Monday, February 26, 2007

Passage Imminent VII

The Pentecostal Fellowship of Nigeria (PFN) and the God's Kingdom Society (GKS) have both announced their support of the Akinola-led Christian Association of Nigeria (CAN) for its spearheading and strong support of the new legislation. The PFN's and GKS's announcement is not surprising in the least -- the legislation has had broad support from Nigerian religious groups since it was first introduced in January of last year.

Says the Vanguard (Lagos):
In separate statements over the weekend, Pastor Oritsejafor and the GKS president commended the head of the Anglican Church in Nigeria, Archbishop Peter Akinola for his strong stance against homosexuality as could be seen from the statement issued by the Anglican Church of Nigeria last year affirming the commitment of the church to the total rejection of the evil of homosexuality which is a “perversion of human dignity” and urging the National Assembly to expedite action and ratify the Bill prohibiting the legality of homosexuality.
Given the reluctance to pass the legislation by even some Muslim members of the Federal Assembly, Pastor Oritsejafor words on the subject are intriguing [my emphasis]:
Pastor Oritsejafor who was particularly piqued by what he described as "unnecessary politicking" by members of the Nigerian National Assembly on the bill argued that most of the socio-economic problems militating against the nation today are traceable to the erosion of our cherished family values.

According to him, "it does not make any sense for Nigerians to ape everything from the West because the African was created by God uniquely and for a special purpose and there is therefore no basis for us to imitate other cultures."

This brings us back to the most common argument made in defense of the legislation -- that homosexuality is unAfrican. What strikes me in Pastor Oritsejafor's words, though I'm sure he didn't mean it this way, is the implication that Africans were created separately. I fear to tread this politically dangerous ground, but this strikes me as a bridge too far. Thoughts?

I've thought quite a bit about the justifications made by important conservative Anglicans in favor of, in support of, or in acquiescence to the Nigerian anti-gay legislation. But what would its passage look like in practice?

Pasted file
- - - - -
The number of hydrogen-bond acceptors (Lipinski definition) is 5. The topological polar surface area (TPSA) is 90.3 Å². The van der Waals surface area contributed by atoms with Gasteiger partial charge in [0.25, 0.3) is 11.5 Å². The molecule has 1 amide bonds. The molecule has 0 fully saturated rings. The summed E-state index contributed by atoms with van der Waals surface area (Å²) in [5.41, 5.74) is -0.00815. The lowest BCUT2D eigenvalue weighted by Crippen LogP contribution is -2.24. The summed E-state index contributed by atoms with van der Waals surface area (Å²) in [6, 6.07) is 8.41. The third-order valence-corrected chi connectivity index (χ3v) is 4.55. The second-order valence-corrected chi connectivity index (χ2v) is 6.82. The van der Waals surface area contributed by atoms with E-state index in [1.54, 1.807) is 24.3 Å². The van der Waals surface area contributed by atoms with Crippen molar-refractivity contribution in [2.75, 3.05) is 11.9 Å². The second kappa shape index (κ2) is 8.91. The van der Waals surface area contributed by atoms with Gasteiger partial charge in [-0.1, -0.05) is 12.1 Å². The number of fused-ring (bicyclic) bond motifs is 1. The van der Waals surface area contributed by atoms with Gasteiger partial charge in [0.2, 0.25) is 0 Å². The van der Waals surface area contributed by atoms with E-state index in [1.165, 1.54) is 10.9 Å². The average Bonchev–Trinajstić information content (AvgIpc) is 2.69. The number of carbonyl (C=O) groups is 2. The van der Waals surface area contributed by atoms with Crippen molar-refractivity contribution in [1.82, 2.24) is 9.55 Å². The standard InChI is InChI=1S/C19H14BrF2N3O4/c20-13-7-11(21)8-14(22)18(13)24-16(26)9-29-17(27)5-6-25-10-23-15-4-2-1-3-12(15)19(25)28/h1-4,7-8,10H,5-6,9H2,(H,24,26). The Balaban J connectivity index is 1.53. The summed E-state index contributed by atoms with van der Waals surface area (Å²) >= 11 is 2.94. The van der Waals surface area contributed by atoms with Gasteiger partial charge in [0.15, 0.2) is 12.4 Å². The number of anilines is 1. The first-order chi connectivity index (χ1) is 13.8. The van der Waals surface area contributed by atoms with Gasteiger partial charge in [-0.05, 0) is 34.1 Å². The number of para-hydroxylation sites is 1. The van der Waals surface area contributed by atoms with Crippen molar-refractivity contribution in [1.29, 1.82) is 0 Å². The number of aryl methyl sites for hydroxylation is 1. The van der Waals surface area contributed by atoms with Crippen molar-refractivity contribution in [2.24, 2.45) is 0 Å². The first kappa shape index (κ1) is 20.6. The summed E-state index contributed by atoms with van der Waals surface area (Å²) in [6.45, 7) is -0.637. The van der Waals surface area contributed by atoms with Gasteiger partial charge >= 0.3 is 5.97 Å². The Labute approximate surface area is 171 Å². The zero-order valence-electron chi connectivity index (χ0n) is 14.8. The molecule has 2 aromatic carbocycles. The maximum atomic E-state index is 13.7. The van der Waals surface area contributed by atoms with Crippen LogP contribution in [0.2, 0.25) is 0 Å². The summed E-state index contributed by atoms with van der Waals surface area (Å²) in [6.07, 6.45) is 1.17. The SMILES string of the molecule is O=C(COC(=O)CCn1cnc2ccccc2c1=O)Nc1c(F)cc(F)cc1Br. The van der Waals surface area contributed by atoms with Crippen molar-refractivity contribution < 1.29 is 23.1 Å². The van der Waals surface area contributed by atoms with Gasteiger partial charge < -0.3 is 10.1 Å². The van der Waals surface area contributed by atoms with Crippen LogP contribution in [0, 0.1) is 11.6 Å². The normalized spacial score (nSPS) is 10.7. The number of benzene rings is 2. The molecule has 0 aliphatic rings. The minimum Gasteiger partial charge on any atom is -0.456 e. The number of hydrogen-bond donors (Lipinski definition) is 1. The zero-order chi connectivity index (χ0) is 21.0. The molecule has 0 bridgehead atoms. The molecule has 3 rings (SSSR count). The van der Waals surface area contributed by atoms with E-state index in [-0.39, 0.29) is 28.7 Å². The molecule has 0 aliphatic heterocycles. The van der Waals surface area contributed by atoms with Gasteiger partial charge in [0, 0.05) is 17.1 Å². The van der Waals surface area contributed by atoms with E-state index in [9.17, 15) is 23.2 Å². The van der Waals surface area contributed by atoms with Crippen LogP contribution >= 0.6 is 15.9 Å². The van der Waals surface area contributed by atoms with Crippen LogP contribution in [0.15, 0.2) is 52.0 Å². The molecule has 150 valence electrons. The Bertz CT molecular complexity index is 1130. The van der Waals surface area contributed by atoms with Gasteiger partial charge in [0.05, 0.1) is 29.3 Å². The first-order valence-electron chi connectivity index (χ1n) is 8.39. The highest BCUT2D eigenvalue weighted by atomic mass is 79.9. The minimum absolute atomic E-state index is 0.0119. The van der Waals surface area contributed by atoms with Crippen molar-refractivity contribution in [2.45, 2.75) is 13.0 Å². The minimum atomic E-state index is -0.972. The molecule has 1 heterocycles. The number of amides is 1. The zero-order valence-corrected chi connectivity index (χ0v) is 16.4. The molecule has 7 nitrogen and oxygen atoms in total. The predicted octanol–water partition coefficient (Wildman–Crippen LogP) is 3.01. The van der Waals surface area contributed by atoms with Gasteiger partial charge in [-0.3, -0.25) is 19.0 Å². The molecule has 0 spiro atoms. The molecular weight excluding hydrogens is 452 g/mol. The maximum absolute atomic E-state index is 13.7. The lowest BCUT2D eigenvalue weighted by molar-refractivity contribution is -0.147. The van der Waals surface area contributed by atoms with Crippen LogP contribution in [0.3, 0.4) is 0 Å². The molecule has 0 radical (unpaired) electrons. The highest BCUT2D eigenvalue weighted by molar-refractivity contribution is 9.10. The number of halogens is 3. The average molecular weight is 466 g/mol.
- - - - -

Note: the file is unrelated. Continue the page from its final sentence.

Human Rights Watch has a new report (pdf) on the human rights outlook in Nigeria up to and after the April 2007 elections. They make no mention of the legislation in their report (there are, indeed, far greater problems faced by the Nigerian people, despite what the overheated rhetoric of my blog might suggest). Regarding the Nigerian police, they say:
Nigeria’s police and other security forces are implicated in widespread acts of torture and other ill-treatment, extrajudicial killing, and arbitrary arrest. Police officers routinely torture criminal suspects, often to extract “confessions” from them, while at the same time releasing other criminal suspects from custody in return for bribes. Police personnel routinely use the threat of violence or arrest to extort bribes from Nigerians who come into contact with them, often with the active encouragement of their commanding officers.
These are the same folks that are expected to fairly apply the new law once it's enacted. Given Changing Attitude Nigeria director Davis Mac-Iyalla's arrest and bribe-enabled release in late 2005, I'm sure that now-out gay and lesbian Nigerians have a lot to look forward to, and are filling out their asylum applications as we speak. I hope the State Department's condemnation of the new legislation will carry some weight during their subsequent asylum proceedings.

(And lest we forget, the problems faced by gay and lesbian Nigerians are not unique to Nigeria. Read this for more.)

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